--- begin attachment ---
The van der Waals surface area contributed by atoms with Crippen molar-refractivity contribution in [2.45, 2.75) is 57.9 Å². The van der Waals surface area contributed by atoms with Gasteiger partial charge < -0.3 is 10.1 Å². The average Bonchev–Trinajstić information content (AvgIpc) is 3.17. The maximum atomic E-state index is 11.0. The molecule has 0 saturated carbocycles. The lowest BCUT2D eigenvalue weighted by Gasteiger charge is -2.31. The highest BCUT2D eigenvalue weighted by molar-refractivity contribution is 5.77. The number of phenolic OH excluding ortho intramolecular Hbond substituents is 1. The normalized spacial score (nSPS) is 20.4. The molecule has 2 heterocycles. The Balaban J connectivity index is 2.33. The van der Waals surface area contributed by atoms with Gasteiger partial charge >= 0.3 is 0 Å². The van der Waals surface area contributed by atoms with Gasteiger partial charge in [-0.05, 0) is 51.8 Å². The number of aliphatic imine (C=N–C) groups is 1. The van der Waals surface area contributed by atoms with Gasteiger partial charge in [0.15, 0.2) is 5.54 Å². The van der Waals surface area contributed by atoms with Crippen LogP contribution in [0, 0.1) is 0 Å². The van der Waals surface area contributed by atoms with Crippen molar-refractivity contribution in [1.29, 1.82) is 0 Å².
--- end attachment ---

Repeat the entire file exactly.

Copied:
The van der Waals surface area contributed by atoms with Crippen molar-refractivity contribution in [2.45, 2.75) is 57.9 Å². The van der Waals surface area contributed by atoms with Gasteiger partial charge < -0.3 is 10.1 Å². The average Bonchev–Trinajstić information content (AvgIpc) is 3.17. The maximum atomic E-state index is 11.0. The molecule has 0 saturated carbocycles. The lowest BCUT2D eigenvalue weighted by Gasteiger charge is -2.31. The highest BCUT2D eigenvalue weighted by molar-refractivity contribution is 5.77. The number of phenolic OH excluding ortho intramolecular Hbond substituents is 1. The normalized spacial score (nSPS) is 20.4. The molecule has 2 heterocycles. The Balaban J connectivity index is 2.33. The van der Waals surface area contributed by atoms with Gasteiger partial charge >= 0.3 is 0 Å². The van der Waals surface area contributed by atoms with Gasteiger partial charge in [-0.05, 0) is 51.8 Å². The number of aliphatic imine (C=N–C) groups is 1. The van der Waals surface area contributed by atoms with Gasteiger partial charge in [0.15, 0.2) is 5.54 Å². The van der Waals surface area contributed by atoms with Crippen LogP contribution in [0, 0.1) is 0 Å². The van der Waals surface area contributed by atoms with Crippen molar-refractivity contribution in [1.29, 1.82) is 0 Å².